If you have a qualms about my posts, why not send me a PM. I am always open to positive suggestions.

Sarah Joyce
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Old Jan 5, 2010, 3:10 PM   #16
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Originally Posted by mtclimber View Post
Mark-

Yes, the thought in my post was to create a very simple step by step process to get the OP started. The OP had made no mention of subject movement. Once we get the OP started, then we can add addition suggestions.

If you have a qualms about my posts, why not send me a PM. I am always open to positive suggestions.

Sarah Joyce
Hi Sarah,

There was no point in PMing you as you had posted what I believe to be contrary to the correct advice based on the OP's situation. If I had PM'd you then the OP wouldn't get to see what I believe is correct. This is the advantage of an open forum that we get to share our ideas based on our skill and experience in similar conditions working with similar equipment. You had already covered in the very first post to the OP what you stated again, which is fine for getting an OK shot but doesn't address what Angela wants to do (sorry Angela for keep calling you the OP). Working in P or A modes will make the camera try to expose as close as possible with ambient light and then add some flash to bring up the last bit. This will not stop blur as shutter speeds are too slow and the flash used isn't enough. The only way to go about this is to get a little more advanced as I discussed and Dustin added to.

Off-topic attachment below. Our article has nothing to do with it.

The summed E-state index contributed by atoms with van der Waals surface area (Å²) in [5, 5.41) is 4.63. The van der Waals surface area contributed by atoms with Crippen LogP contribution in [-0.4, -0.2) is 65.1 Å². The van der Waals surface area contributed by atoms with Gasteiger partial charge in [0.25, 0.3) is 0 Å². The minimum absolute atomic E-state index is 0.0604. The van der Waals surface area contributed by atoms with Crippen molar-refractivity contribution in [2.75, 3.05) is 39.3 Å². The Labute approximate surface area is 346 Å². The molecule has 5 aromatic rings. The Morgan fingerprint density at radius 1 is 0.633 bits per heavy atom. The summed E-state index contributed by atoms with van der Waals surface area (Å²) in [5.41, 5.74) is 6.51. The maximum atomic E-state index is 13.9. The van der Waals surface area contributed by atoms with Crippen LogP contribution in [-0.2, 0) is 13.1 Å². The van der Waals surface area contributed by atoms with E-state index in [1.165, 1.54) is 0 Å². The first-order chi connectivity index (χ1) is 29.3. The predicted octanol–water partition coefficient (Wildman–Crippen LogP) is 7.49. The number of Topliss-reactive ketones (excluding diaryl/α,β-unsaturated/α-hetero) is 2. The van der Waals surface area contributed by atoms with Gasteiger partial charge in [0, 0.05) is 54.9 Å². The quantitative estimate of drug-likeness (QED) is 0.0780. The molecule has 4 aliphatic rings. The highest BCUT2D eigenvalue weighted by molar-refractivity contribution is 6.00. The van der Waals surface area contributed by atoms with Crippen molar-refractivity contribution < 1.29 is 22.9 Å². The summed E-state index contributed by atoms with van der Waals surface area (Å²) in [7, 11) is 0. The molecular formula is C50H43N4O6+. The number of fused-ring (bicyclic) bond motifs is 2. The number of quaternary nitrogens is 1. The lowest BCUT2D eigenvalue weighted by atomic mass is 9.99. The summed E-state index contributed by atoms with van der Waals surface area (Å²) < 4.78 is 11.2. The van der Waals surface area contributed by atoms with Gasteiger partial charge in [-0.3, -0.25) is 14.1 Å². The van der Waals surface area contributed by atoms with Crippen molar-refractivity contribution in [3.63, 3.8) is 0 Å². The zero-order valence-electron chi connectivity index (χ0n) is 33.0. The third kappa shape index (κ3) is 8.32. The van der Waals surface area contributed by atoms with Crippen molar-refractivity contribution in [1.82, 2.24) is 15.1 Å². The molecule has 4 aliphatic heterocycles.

BTW if you were not happy you could have PM'd rather than posting in the forum and suggesting I PM
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Old Jan 7, 2010, 11:08 AM   #17
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Ive made some shots..I think they are Ok?

http://picasaweb.google.com/hrvoje.bmw/ZaNet#

just that red eye..there is no "red eye reduction" option on camera or what?
I mean , I edit it in ACDsee or picasa nad then its ok ,but its quite a hassle.

last two photos , first I uploaded original photo , then edited ..


and one more thing:this photo for example , was taken with low-budget compact
http://lh5.ggpht.com/_Ljs4X91OmvM/Sc...0/SP_A0757.jpg
ofcourse , its daylight , but still ... God knows what can I make with Pany
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Old Jan 7, 2010, 12:01 PM   #18
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hrvoje-

Yes, the exposures posted on the picasaweb are quite correct. Please keep in mind that "red eye" seems to be more common in young children and pets. Concerning your last link, there the is exposure is about what I would expect from on camera flash from a budget camera.

The inherent fault with using on camera flash is that there are heavy distinct shadows and the lighting appears quite sharp and contrasty. This can be overcome by using bounce flash which provides much more pleasant appearing lighting. The attached photo was taken using bounce lighting.

Sarah Joyce
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Old Jan 7, 2010, 12:15 PM   #19
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hrvoje-
The attached photo was taken using bounce lighting.
Bounce flash or studio lighting? There are reflections for what look like two soft boxes or umbrellas.
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Old Jan 7, 2010, 1:23 PM   #20
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Mark-

You are correct. However, the intent was to demonstrate that bounced/diffused/ or even soft box lighting, is a good deal different and more effective that using the camera's built-in flash unit. Wouldn't you agree, you use a lot of bounced flash?

Have a great day.

Sarah Joyce

Last edited by mtclimber; Jan 7, 2010 at 1:26 PM.